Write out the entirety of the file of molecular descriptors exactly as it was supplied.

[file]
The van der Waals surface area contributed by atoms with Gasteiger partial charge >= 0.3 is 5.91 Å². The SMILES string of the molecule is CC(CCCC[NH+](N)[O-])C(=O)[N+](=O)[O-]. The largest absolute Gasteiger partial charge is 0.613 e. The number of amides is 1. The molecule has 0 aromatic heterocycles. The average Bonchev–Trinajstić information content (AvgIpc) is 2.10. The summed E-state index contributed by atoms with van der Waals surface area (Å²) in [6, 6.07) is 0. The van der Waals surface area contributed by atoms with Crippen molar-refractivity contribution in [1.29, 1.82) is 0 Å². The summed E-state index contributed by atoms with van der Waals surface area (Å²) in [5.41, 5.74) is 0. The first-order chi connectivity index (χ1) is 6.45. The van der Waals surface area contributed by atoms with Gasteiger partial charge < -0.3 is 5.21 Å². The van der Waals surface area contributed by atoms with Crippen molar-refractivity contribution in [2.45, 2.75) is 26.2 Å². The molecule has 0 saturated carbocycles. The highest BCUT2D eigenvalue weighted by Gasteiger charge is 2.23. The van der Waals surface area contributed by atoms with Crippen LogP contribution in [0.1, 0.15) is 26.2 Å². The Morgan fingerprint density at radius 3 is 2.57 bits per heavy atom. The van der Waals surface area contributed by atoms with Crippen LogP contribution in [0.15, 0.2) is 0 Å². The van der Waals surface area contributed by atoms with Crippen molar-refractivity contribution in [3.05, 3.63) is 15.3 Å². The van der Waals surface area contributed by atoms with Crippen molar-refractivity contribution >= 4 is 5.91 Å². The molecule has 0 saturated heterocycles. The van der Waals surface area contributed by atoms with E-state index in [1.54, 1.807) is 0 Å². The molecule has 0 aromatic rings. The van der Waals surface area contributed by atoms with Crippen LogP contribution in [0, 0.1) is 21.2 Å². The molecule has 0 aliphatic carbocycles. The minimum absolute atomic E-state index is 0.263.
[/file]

The van der Waals surface area contributed by atoms with Gasteiger partial charge >= 0.3 is 5.91 Å². The SMILES string of the molecule is CC(CCCC[NH+](N)[O-])C(=O)[N+](=O)[O-]. The largest absolute Gasteiger partial charge is 0.613 e. The number of amides is 1. The molecule has 0 aromatic heterocycles. The average Bonchev–Trinajstić information content (AvgIpc) is 2.10. The summed E-state index contributed by atoms with van der Waals surface area (Å²) in [6, 6.07) is 0. The van der Waals surface area contributed by atoms with Crippen molar-refractivity contribution in [1.29, 1.82) is 0 Å². The summed E-state index contributed by atoms with van der Waals surface area (Å²) in [5.41, 5.74) is 0. The first-order chi connectivity index (χ1) is 6.45. The van der Waals surface area contributed by atoms with Gasteiger partial charge < -0.3 is 5.21 Å². The van der Waals surface area contributed by atoms with Crippen molar-refractivity contribution in [2.45, 2.75) is 26.2 Å². The molecule has 0 saturated carbocycles. The highest BCUT2D eigenvalue weighted by Gasteiger charge is 2.23. The van der Waals surface area contributed by atoms with Crippen LogP contribution in [0.1, 0.15) is 26.2 Å². The Morgan fingerprint density at radius 3 is 2.57 bits per heavy atom. The van der Waals surface area contributed by atoms with Crippen LogP contribution in [0.15, 0.2) is 0 Å². The van der Waals surface area contributed by atoms with Crippen molar-refractivity contribution in [3.05, 3.63) is 15.3 Å². The van der Waals surface area contributed by atoms with Crippen molar-refractivity contribution >= 4 is 5.91 Å². The molecule has 0 saturated heterocycles. The van der Waals surface area contributed by atoms with E-state index in [1.54, 1.807) is 0 Å². The molecule has 0 aromatic rings. The van der Waals surface area contributed by atoms with Crippen LogP contribution in [0, 0.1) is 21.2 Å². The molecule has 0 aliphatic carbocycles. The minimum absolute atomic E-state index is 0.263.